Political Promise

Gordon Brown laid the first stones in the road of his post-Prime Ministerial career during a visit to Uganda

In Michael Indian on August 2, 2010 at 10:19 am

By Mike Indian

Against the backdrop of the African Union Summit, Mr Brown spoke about the potential for development in the continent to move it towards being a new engine of global economic growth alongside the other power houses of the world.

Although it is only three months since the Coalition took office, already the world of the Brown government feels dim and hazy. In part, this is due to the truly momentous events that blasted the cobwebs hanging around British politics from the last few years. The 2010 General Election may not jumpstarted the public’s political engine, but it certainly gave it a firm nudge. On the other side though, this sensation of remoteness has been amplified by the noticeable absence of the man who this time last year was fighting for political survival.

Repeated earlier this year, Michael Cockerell’s brilliant documentary into the lives of no. 10’s occupants after office opened speculation of Gordon Brown’s legacy in my mind. Cockerell’s examination of Tony Blair was all to appropriate of this most theatrical of Prime Ministers. For Blair, the fear of the reputation of the Iraq War and a drive to leave a positive domestic mark dogged his last years in office. Indeed, some will remember the last question of his final PMQs came from Ian Paisley and praised the outgoing Prime Minister as the man who had done so much to bring peace to Northern Ireland. Aside from serving as a not too subtle reminder of domestic successes (rather than foreign policy failures) this moment played to the performer in Blair, giving him the kind of send off he wanted. And where is he now? He is eking out a living as the international peacemaker and benefactor. When he stepping back into arena of UK politics during the election campaign this year, Tony Blair’s tan and American twang signalled a man who wants to have as little as possible to do with us.

What of Gordon Brown? Unlike his fellow New Labour lynchpin, he has elected to keep his feet firmly in backbench politics. Although he honed his skills championing grassroots issues such as cleaners’ pay at Edinburgh University, Brown’s time in the Commons has rarely seen him outside of topflight politics. He may revel away for the old ground and in meeting his promise to reward the support of his constituents.

Either way, Gordon Brown the Back-Bencher has been happy to sink into the depths of anonymity for the last few months, whilst the dust from the Coalition’s whirlwind romance continues to sweep through the British political system. In contrast to Blair’s graceful leap onto the centre of the international stage as Middle East peace envoy, the Clunking Fist has kept his head down.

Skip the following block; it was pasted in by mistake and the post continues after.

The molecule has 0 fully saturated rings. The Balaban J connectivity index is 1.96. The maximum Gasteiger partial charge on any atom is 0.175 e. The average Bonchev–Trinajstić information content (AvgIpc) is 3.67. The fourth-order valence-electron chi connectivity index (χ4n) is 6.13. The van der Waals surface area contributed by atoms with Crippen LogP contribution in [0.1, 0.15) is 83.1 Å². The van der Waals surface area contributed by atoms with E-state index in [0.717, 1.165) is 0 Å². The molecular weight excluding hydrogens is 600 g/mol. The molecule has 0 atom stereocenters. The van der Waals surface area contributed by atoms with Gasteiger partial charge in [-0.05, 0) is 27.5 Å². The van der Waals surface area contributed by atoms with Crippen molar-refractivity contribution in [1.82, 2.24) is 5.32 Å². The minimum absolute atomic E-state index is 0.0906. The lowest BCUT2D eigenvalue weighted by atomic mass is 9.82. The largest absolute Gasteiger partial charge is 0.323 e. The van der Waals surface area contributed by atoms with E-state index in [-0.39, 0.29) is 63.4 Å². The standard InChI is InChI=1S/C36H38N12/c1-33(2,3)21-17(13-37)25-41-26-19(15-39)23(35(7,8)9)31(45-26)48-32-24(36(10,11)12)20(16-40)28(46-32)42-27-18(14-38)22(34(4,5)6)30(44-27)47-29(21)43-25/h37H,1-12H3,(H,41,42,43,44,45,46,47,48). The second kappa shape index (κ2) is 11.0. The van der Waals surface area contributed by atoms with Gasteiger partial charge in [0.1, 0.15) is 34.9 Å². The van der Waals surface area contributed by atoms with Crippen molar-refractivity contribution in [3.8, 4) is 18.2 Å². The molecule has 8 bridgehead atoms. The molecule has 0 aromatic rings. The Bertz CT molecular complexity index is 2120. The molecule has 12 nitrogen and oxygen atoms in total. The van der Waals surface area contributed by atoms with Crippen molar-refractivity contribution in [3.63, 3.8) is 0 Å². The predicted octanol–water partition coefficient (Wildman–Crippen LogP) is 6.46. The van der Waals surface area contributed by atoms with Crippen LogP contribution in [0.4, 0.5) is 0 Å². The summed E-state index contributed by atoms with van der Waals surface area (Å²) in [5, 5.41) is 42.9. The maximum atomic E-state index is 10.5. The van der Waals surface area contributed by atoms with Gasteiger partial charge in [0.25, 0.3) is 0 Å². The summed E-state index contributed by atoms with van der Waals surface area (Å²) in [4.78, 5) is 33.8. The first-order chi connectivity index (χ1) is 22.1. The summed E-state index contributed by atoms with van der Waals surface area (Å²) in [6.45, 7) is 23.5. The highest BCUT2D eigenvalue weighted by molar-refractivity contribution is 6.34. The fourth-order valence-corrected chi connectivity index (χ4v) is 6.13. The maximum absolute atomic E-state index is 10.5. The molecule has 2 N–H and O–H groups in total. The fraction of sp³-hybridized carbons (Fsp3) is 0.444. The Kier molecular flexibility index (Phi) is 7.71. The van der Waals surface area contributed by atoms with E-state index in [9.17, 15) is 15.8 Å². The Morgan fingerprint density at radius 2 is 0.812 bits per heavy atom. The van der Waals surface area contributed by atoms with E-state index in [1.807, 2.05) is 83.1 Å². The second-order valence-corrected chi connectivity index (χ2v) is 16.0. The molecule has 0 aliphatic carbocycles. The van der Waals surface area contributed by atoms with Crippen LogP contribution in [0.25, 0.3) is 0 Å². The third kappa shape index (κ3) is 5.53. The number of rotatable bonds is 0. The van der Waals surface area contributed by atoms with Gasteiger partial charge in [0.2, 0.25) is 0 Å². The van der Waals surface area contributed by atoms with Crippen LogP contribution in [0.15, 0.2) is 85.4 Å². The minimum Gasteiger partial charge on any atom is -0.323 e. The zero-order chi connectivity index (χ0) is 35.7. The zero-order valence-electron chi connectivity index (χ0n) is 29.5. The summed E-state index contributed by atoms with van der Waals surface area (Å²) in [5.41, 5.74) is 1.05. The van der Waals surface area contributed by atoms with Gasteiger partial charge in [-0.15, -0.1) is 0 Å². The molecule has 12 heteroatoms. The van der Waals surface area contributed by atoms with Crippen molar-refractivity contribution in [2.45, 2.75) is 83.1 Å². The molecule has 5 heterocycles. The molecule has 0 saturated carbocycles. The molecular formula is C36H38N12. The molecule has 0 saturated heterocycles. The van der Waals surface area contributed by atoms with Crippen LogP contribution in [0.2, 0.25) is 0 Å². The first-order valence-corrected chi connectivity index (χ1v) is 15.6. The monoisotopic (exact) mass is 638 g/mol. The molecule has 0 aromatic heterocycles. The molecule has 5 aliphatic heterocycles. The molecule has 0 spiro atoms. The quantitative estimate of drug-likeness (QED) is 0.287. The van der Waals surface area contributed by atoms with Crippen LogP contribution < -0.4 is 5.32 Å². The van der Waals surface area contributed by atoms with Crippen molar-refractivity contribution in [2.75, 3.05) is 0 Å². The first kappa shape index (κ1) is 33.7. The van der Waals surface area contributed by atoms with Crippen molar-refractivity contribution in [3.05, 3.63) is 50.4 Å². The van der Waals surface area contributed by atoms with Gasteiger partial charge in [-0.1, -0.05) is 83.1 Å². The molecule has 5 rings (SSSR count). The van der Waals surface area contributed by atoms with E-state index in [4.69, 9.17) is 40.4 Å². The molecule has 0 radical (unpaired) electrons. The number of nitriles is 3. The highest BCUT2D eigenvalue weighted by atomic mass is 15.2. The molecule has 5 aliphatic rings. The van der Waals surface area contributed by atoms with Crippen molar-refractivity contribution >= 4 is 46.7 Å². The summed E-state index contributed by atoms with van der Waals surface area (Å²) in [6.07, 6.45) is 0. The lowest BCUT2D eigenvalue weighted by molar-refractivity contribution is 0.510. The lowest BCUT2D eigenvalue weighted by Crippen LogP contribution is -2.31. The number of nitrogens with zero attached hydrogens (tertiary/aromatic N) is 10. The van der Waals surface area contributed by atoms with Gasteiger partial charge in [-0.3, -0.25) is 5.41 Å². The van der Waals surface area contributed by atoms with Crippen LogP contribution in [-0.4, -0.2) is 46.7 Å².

Yet, as much as he might hate to hear it, the niche Gordon Brown is seeking to carve out is not very different from the ground Tony Blair sought to break upon his departure from office. Both men have looked to global affairs for purpose after office, a fitting setting for both of them. In the interview he gave in Uganda, Brown spoke of an African century for development and his drive to see that the world’s poorest people were not left because of an age of lost potential. It is a sentiment that not only fits well with his principles, but also his practices. As a man who reportedly believed it was appropriate to remove most excessive Third World debt, raised aid spending and is infused with a clear social consciousness (albeit one that did not articulate itself into clear policy aims during his premiership) Gordon Brown fits well into the role of champion for Africa.

These seemingly new sentiments are framed against his old lines of sustaining global recovery and a need to drive for universal cooperation in pursuing. There were no dramatic revelations or barely veiled insults, which his leading Labour colleagues have been mired in since the serialisation of Peter Mandelson’s memoirs and commencement of the Labour Leadership election. Instead, it is idea and academic discussion Gordon Brown wishes to focus on, a fact reflected in the subject of his forthcoming book, the financial crisis.

Some former Prime Ministers have dwelt darkly on the loss of power. Others settled into a life of relaxation with ease. One wrote a book about cricket, and one will spent the rest of his life trying to get his story straight. With one foot on the shores of Britain and the other in international waters, Gordon Brown stands ready to bridge the lowest and highest level of politics in the 21st century. If he can resist looking back, then he has the potential of creating something worthy of the word “legacy.”

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